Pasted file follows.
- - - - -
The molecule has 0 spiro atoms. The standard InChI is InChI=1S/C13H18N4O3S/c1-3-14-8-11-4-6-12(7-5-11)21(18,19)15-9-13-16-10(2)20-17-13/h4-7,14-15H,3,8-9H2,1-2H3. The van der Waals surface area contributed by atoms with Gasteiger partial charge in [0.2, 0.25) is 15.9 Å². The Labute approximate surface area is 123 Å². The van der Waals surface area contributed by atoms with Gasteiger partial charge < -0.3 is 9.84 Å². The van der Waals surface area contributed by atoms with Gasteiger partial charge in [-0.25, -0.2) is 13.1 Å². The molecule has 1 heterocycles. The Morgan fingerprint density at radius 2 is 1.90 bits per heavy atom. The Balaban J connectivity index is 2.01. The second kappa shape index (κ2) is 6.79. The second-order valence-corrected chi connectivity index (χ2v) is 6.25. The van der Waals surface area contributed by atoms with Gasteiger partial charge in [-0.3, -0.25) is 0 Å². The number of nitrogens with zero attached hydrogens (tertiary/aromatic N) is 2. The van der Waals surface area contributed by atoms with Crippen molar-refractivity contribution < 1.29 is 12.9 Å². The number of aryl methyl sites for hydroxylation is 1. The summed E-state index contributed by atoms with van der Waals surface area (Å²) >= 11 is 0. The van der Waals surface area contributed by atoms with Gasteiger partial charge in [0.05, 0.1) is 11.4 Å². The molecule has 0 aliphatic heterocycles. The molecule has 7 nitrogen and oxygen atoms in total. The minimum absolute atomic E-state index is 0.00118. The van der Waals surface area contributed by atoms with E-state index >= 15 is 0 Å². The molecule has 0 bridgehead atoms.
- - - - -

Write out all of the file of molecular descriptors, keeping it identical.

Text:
The molecule has 0 spiro atoms. The standard InChI is InChI=1S/C13H18N4O3S/c1-3-14-8-11-4-6-12(7-5-11)21(18,19)15-9-13-16-10(2)20-17-13/h4-7,14-15H,3,8-9H2,1-2H3. The van der Waals surface area contributed by atoms with Gasteiger partial charge in [0.2, 0.25) is 15.9 Å². The Labute approximate surface area is 123 Å². The van der Waals surface area contributed by atoms with Gasteiger partial charge < -0.3 is 9.84 Å². The van der Waals surface area contributed by atoms with Gasteiger partial charge in [-0.25, -0.2) is 13.1 Å². The molecule has 1 heterocycles. The Morgan fingerprint density at radius 2 is 1.90 bits per heavy atom. The Balaban J connectivity index is 2.01. The second kappa shape index (κ2) is 6.79. The second-order valence-corrected chi connectivity index (χ2v) is 6.25. The van der Waals surface area contributed by atoms with Gasteiger partial charge in [-0.3, -0.25) is 0 Å². The number of nitrogens with zero attached hydrogens (tertiary/aromatic N) is 2. The van der Waals surface area contributed by atoms with Crippen molar-refractivity contribution < 1.29 is 12.9 Å². The number of aryl methyl sites for hydroxylation is 1. The summed E-state index contributed by atoms with van der Waals surface area (Å²) >= 11 is 0. The van der Waals surface area contributed by atoms with Gasteiger partial charge in [0.05, 0.1) is 11.4 Å². The molecule has 0 aliphatic heterocycles. The molecule has 7 nitrogen and oxygen atoms in total. The minimum absolute atomic E-state index is 0.00118. The van der Waals surface area contributed by atoms with E-state index >= 15 is 0 Å². The molecule has 0 bridgehead atoms.